The one caution I would give about world-building is not to fall into the Council of Elrond trap. Don’t explain your world with the entirety of chapter one or in a prologue ninety percent of readers will skip anyway; don’t insert Author’s Voice asides to explain things to the reader. Explain the world only as each individual explanation becomes necessary. Find a way to make every important aspect of the world that needs exposition a part of the story’s development in as natural a way as possible. You don’t spend three paragraphs on telling the reader that hair was not included in the characters’ DNA and that they have night vision—you have one character observe the bow tied around another’s smooth, well-shaped head and how the gold in the bow complements the coin-like glint of their eyes in the dark. You’ve accomplished your goal in one sentence and in a more natural way that won’t throw a reader out of the story or make them roll their eyes. You probably won’t fit everything about that world into the story—there will be things you know about the world that readers never will because the necessity of telling them never came up in exposition—but that’s not a bad thing. Don’t force the details—only use them if they’re a necessary part of story/characterization/setting. Knowing your world better than the reader ever will gives it depth and reality.

Other than that, I would just say to let your mind wander, don’t let your logical side tell your imagination that it’s being silly, allow yourself to stare off into space and watch your world develop. And then question every development, understand it yourself before you try to explain it to someone else. Know the evolution of that world and its inhabitants, even if you’ll never have to show it. Know the histories of your characters, even if they’re going to end up dying two paragraphs after you introduce them. The majority of writing is done in one’s head and not at the keyboard, so let yourself go, be ‘silly’, be free, and let yourself imagine. Others might see it as daydreaming or wasting time, but for a writer, daydreaming is a necessary tool and vital food for the imagination—it’s work! It’s productive, damn it! If you can give plausible reasons in the context of your made-up world for what your imagination came up with, you’ve just built a world. All you have to do now is describe it in prose in a way a reader will believe.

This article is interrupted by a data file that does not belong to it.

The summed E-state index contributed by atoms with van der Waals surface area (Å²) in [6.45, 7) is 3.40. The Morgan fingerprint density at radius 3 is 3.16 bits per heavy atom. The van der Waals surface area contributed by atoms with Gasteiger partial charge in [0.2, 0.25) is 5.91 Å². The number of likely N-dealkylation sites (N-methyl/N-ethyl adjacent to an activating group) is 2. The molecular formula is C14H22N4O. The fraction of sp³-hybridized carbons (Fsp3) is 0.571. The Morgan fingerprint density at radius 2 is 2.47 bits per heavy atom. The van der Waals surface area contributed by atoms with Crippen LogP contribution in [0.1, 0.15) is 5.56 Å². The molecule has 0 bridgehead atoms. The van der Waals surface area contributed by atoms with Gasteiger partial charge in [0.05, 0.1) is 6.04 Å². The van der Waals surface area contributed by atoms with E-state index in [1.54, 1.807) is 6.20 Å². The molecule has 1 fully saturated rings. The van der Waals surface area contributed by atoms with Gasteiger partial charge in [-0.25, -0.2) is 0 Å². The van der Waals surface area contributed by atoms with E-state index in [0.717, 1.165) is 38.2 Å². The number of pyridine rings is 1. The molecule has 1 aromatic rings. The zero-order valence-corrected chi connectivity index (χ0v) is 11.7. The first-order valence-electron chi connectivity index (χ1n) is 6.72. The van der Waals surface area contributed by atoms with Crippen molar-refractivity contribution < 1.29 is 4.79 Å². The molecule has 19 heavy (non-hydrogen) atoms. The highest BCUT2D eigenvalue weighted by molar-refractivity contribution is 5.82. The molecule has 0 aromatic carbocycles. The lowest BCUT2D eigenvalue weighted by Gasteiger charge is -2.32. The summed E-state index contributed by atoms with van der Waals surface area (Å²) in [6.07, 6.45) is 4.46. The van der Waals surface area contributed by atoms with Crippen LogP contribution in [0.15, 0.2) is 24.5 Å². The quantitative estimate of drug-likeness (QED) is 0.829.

Er… *chews lip* Was that even close to what you were looking for?


message 33: by Kaje (new)

Kaje Harper | 14874 comments Council of Elrond trap - I like that. And I love your explanation. World-building without info-dumping is such a difficult line to walk, and one of the things you did so well in Aisling. (I can't wait to see it in Wolf's Own which I am still waiting to buy, but getting very close to...)


message 34: by Carole (new)

Carole Cummings | 21 comments @Kaje--aw, thanks, love.

@Thorny--oh good, I'm glad it at least kind of answered the question. And yeah, I'm with you on the hair. I like it long or at least shaggy in most cases. But definitely there! ;)


message 35: by Kaje (new)

Kaje Harper | 14874 comments I just bought the first two Wolf's Own books last night :) (I sent my story to betas, turned around and got them. Now I have to finish one other I promised to review and I can indulge in your world-building.) And hey, I just had a fantasy short accepted so I guess mine's not too shabby either :D


message 36: by Carole (new)

Carole Cummings | 21 comments Oh yay, congrats! I love all kinds of genres, but fantasy has always been my top pick, so I'm really looking forward to yours! :)


message 37: by Kaje (new)

Kaje Harper | 14874 comments Carole wrote: "Oh yay, congrats! I love all kinds of genres, but fantasy has always been my top pick, so I'm really looking forward to yours! :)"

It's an anthology - I'm not sure when it will be out, but I just got the contract. I'm trying very hard not to listen to the guys saying they want a novel.


message 38: by Carole (new)

Carole Cummings | 21 comments Kaje wrote: "It's an anthology - I'm not sure when it will be out, but I just got the contract. I'm trying very hard not to listen to the guys saying they want a novel."

Ahahahaha! Well, best of luck to you on that. But I'll bet they'll end up getting a whole lot of support from readers, so I might end up betting on them. ;)